"\$n = \$path->n_start()"
Return 0, the first N in the path.

"\$dx = \$path->dx_minimum()"
"\$dx = \$path->dx_maximum()"
"\$dy = \$path->dy_minimum()"
"\$dy = \$path->dy_maximum()"
The dX,dY values on the first arm take three possible combinations, being 120 degree
angles.

dX,dY   for arms=1
-----
2, 0        dX minimum = -1, maximum = +2
-1, 1        dY minimum = -1, maximum = +1
1,-1

For 2 or more arms the second arm is rotated by 60 degrees so giving the following
additional combinations, for a total six.  This changes the dX minimum.

dX,dY   for arms=2 or more
-----
-2, 0        dX minimum = -2, maximum = +2
1, 1        dY minimum = -1, maximum = +1
-1,-1

Level Methods
"(\$n_lo, \$n_hi) = \$path->level_to_n_range(\$level)"
Return "(0, 3**\$level)", or for multiple arms return "(0, \$arms * 3**\$level +
(\$arms-1))".

There are 3^level segments in a curve level, so 3^level+1 points numbered from 0.  For
multiple arms there are arms*(3^level+1) points, numbered from 0 so n_hi =
arms*(3^level+1)-1.

FORMULAS
Various formulas for boundary length and area can be found in the author's mathematical
write-up

<http://user42.tuxfamily.org/terdragon/index.html>

N to X,Y
There's no reversals or reflections in the curve so "n_to_xy()" can take the digits of N
either low to high or high to low and apply what is effectively powers of the N=3
position.  The current code goes low to high using i,j,k coordinates as described in
"Triangular Calculations" in Math::PlanePath.

si = 1    # position of endpoint N=3^level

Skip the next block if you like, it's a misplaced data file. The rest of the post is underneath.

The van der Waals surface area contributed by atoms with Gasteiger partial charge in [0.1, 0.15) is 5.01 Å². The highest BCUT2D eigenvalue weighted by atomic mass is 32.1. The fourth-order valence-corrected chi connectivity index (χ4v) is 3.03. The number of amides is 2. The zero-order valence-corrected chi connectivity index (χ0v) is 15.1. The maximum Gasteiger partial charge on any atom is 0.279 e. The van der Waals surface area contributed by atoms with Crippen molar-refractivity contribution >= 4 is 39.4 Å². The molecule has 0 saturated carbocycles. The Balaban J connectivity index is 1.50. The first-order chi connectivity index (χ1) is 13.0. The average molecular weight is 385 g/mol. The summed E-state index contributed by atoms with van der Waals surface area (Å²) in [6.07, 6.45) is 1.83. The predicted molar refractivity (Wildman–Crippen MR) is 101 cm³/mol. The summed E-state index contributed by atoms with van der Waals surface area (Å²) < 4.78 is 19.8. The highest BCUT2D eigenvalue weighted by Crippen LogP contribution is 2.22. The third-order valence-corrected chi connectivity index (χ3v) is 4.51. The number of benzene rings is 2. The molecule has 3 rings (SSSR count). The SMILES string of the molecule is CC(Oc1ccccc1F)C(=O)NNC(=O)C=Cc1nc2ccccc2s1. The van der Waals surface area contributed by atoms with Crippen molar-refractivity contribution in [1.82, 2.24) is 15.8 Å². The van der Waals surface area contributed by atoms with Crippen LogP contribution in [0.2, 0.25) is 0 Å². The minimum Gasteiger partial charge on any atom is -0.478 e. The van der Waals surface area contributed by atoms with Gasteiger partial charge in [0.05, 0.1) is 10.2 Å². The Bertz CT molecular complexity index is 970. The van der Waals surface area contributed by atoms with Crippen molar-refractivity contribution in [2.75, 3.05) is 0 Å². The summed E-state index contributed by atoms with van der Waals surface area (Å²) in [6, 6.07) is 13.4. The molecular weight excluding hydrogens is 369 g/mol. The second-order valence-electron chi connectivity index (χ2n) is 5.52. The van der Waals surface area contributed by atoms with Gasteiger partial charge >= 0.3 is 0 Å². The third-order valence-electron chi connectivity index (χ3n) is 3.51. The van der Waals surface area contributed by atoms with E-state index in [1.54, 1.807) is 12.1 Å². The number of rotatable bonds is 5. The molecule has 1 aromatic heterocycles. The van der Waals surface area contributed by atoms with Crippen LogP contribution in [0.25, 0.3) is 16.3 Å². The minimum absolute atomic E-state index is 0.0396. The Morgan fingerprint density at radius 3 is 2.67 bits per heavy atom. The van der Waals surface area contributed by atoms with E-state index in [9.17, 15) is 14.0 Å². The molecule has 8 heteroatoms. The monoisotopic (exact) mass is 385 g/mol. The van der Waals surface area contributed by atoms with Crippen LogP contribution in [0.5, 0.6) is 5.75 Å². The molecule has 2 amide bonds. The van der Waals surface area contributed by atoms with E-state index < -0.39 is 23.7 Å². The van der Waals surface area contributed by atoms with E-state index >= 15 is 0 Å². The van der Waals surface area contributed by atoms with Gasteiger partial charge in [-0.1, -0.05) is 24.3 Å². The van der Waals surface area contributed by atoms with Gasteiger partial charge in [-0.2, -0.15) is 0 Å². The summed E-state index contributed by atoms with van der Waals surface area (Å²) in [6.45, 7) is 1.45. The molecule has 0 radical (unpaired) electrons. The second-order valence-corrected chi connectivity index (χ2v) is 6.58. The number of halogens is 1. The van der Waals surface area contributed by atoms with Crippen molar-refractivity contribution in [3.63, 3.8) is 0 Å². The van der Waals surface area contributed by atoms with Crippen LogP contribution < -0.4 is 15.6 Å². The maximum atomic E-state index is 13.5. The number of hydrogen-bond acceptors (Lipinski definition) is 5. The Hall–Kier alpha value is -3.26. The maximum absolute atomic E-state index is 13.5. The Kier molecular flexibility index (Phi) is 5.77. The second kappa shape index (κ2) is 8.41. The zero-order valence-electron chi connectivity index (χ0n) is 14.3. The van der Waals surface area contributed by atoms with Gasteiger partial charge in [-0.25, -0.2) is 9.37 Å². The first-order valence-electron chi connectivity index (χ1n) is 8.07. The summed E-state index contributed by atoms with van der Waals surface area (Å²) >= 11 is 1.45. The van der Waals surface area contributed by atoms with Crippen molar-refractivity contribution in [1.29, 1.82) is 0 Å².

sj = 0    #    where level=number of digits processed
sk = 0

i = 0     # position of N for digits so far processed
j = 0
k = 0

loop base 3 digits of N low to high
if digit == 0
i,j,k no change
if digit == 1
(i,j,k) = (si-j, sj-k, sk+i)  # rotate +120, add si,sj,sk
if digit == 2
i -= sk      # add (si,sj,sk) rotated +60
j += si
k += sj

(si,sj,sk) = (si - sk,      # add rotated +60
sj + si,
sk + sj)

The digit handling is a combination of rotate and offset,

digit==1                   digit 2
rotate and offset          offset at si,sj,sk rotated

^                          2------>
\
\                          \
*---  --1                  *--   --*

The calculation can also be thought of in term of w=1/2+I*sqrt(3)/2, a complex number
sixth root of unity.  i is the real part, j in the w direction (60 degrees), and k in the
w^2 direction (120 degrees).  si,sj,sk increase as if multiplied by w+1.

Turn
At each point N the curve always turns 120 degrees either to the left or right, it never
goes straight ahead.  If N is written in ternary then the lowest non-zero digit gives the
turn

ternary lowest
non-zero digit     turn
--------------     -----
1            left
2            right

At N=3^level or N=2*3^level the turn follows the shape at that 1 or 2 point.  The first
and last unit step in each level are in the same direction, so the next level shape gives
the turn.

2*3^k-------3*3^k
\
\
0-------1*3^k

Next Turn
The next turn, ie. the turn at position N+1, can be calculated from the ternary digits of
N similarly.  The lowest non-2 digit gives the turn.

ternary lowest
non-2 digit       turn
--------------      -----
0            left
1            right

If N is all 2s then the lowest non-2 is taken to be a 0 above the high end.  For example
N=8 is 22 ternary so considered 022 for lowest non-2 digit=0 and turn left after the
segment at N=8, ie. at point N=9 turn left.

This rule works for the same reason as the plain turn above.  The next turn of N is the
plain turn of N+1 and adding +1 turns trailing 2s into trailing 0s and increments the 0 or